Businesses ‘in shambles’ after fire in Oxford

It took firefighters from several towns nearly six hours to put out a blaze at a building in Oxford.
oxford fire department
It took firefighters from several towns nearly six hours to put out a blaze at a building in Oxford.

A three-alarm fire all but destroyed a building housing four businesses in Oxford on Friday night, fire officials said. No injuries were reported.

Lieutenant Nicholas Lambert, a spokesman for the Oxford Fire Department, said the department received a call from 710 Main St. just before 7 p.m.

“A gentleman in the building reported smoke and the smell of burning,” Lambert said. He added that the building had working smoke alarms, but the fire broke out above them, in the attic.


Businesses located in the building included land surveying companies and an antique store.

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James Smith and his brother George own three of the companies — New England Land Survey, Tauper Land Survey, and Summit Engineering — as well as the building.

“I’m standing here looking at the back of the building,” Smith said in a phone interview Saturday morning. “It’s pretty much in shambles.”

Captain Jon Belanger was the first to arrive on the scene just seven minutes after receiving the call. According to Lambert, Belanger boosted the fire to two alarms upon arrival, then three by 7:33 p.m.

“There was severe damage to the roof, with a collapse of part of the roof into the building,” Lambert said.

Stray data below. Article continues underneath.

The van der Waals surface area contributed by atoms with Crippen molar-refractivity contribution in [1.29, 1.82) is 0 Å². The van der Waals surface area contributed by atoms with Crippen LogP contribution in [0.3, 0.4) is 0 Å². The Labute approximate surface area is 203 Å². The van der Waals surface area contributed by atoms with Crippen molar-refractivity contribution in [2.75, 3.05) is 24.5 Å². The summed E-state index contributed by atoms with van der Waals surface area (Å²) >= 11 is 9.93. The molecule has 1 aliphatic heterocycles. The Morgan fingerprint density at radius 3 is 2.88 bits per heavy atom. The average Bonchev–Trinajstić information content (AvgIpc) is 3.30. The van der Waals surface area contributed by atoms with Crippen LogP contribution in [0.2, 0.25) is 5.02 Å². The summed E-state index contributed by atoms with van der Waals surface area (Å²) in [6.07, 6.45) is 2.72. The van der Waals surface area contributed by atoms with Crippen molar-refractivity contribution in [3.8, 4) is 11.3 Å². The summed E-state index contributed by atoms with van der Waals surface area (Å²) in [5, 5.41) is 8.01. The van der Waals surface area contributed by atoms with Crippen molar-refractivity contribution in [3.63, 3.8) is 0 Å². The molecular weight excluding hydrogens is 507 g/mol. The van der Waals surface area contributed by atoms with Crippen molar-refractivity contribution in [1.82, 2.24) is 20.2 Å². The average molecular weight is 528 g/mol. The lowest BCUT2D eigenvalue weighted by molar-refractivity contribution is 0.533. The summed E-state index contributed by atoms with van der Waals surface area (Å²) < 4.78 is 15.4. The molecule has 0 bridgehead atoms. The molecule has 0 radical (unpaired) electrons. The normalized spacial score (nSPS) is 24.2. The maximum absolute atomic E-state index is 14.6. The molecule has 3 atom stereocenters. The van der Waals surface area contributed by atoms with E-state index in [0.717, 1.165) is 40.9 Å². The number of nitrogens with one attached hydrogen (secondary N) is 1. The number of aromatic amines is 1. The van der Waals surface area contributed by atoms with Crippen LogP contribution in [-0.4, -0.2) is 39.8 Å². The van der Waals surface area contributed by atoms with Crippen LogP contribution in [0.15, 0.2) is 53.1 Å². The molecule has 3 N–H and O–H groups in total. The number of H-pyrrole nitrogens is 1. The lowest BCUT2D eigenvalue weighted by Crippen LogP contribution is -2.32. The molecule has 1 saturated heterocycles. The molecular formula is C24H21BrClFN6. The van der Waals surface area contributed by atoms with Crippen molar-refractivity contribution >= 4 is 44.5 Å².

Multiple towns responded to the blaze including Leicester, Charlton, Dudley, Webster, Webster EMS, Millbury, Southbridge, Douglas, Sutton, Northbridge, Worcester Box 4, and Upton Fire, according to a statement from Oxford Fire-EMS.

It took nearly six hours to put out the blaze, Lambert said.

“We’ve been up all night,” Lambert said on Saturday morning. “We didn’t clear the fire scene until 1:11 in the morning.”

Lambert said officials believe it was an electrical fire, although he emphasized that the cause remains under investigation. The damage is estimated at $1 million, according to the statement.

Smith said firefighters recovered much of the field equipment from his surveying and engineering businesses, but most of the office equipment is “just decimated.” He added that he and his co-owner brother have “a few insurances,” but he has not heard from an agent yet.


The other business located at 710 Main St. is Rust to Ruffles, a group shop for antiques and collectibles. The owner, Lisa Caccialino, could not be reached for comment on Saturday.

According to Smith, an electrician was scheduled to replace lights in the building later this month. He believes that if the work had begun, a technician may have found any potential electrical issues before a fire could break out.

“If this was two or three weeks from now, I don’t believe that light would have had a problem,” Smith said. “But you never know.”

Rowan Walrath can be reached at Follow her on Twitter @rswalrath.